Priorities in the war on terror

By Joseph Farah

Something important has been terribly obscured by the United Nations’ role in the Iraq crisis.

With all the focus on Iraqi arms and the development of weapons of mass destruction, we have lost sight of the fact that Iraq is a sponsor of terrorism.

Whether Saddam Hussein unilaterally disarms or not doesn’t change the fact that he has – for more than a decade – given aid and support to terrorist groups, including Osama bin Laden’s al-Qaida network.

Certainly we care whether Iraq is developing nuclear, biological and chemical weapons. It’s a matter of grave concern. If he has them – and there seems to be no doubt about that – he could and would allow terrorists to use them against us.

But since when did our war on terrorism become exclusively focused on the issue of weapons of mass destruction?

Didn’t President Bush promise immediately after Sept. 11 that the United States would pursue terrorism wherever and whenever we found it? Didn’t he promise to pursue the terrorists to the ends of the earth? Didn’t he promise that there would be no safe haven for them?

Well, guess what? The terrorists have a safe haven in Iraq. Not only has Iraq provided them with material support, Baghdad has permitted them to maintain training bases there. Yes, even al-Qaida has a presence there right now, according to senior intelligence officials and no less an authority than Vice President Dick Cheney.

So, will we forget about the terrorists if Iraq disarms or pretends to disarm? Why has our focus on Iraq been exclusively on this issue of weapons of mass destruction? We’re not in a war to rid the world of nuclear weapons, we’re in a war to rid the world of terrorism.

Once again, the United States’ preoccupation with world support and securing allies – both real and imagined – has served to make us lose our focus.

If the U.S. made the case that al-Qaida and its terrorist allies were at work in Iraq, Washington would have the moral high ground it needs to make war on Saddam Hussein. It wouldn’t matter whether Baghdad had weapons of mass destruction or not.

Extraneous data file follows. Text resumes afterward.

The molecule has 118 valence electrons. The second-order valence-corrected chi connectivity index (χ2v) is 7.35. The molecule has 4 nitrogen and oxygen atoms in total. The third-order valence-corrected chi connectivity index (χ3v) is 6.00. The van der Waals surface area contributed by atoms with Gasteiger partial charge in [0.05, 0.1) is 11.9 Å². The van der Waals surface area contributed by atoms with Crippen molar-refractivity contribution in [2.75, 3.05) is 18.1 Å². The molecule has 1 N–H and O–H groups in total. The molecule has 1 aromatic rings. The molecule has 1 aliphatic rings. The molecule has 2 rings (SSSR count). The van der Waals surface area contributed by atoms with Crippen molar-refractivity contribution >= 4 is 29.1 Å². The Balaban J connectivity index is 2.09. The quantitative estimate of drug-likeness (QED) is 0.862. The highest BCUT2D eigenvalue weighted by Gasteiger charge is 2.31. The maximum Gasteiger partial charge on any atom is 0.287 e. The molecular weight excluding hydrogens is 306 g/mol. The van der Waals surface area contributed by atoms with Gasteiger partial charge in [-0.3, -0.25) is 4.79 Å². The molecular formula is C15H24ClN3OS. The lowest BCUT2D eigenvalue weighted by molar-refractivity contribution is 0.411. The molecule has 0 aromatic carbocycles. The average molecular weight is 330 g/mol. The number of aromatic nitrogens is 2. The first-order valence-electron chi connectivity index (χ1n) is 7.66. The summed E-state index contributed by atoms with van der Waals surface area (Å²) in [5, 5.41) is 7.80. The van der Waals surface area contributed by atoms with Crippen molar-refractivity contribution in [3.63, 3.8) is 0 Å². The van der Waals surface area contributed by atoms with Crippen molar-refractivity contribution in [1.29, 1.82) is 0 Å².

Afghanistan had no weapons of mass destruction. The only reason the U.S. and its allies invaded and liberated the country from its oppressive Taliban rulers was Afghanistan was hosting al-Qaida. Why are the rules of engagement in this war changing now?

There are many compelling reasons to attack and liberate Iraq:

  • It’s only a matter of time before Saddam Hussein gets weapons of mass destruction that he will use against the U.S. and other nations, including Israel;

  • Saddam Hussein is a monstrous totalitarian dictator and cruel oppressor of his own people;

  • Iraq, under Hussein, has proved to be a threat to its neighbors;

  • If Iraq is liberated, it could create a domino effect of freedom in the region;

But the most important reason to target Iraq is it harbors and sponsors terrorism. We must never lose sight of this fact. The administration is not making this case strongly enough. This must be the centerpiece of our policy toward Iraq, not an afterthought.

If we are worried about world approval of our actions, frame them in the context of our war on terrorism. America was attacked by terrorists. We are justified in pursuing them and eliminating the threat.

At the moment, the U.S. is conducting policy toward Iraq as if it were unrelated to the war on terrorism. It most definitely is not unrelated. We would not be contemplating an attack on Iraq if it were not a prime sponsor of terrorism, including al-Qaida terrorism. This must be made clear by the policymakers. If our objectives are not clear, neither success nor failure in our mission will ever be adequately defined.

Iraq is the next theater of operations in the war on terror. Period. End of story. Everyone understands this at some level, yet it is not being explained. It is not being articulated. Backing down from dumping Saddam Hussein at this point is unthinkable. The president’s father made that mistake once. Let not the sins of the father revisit the son.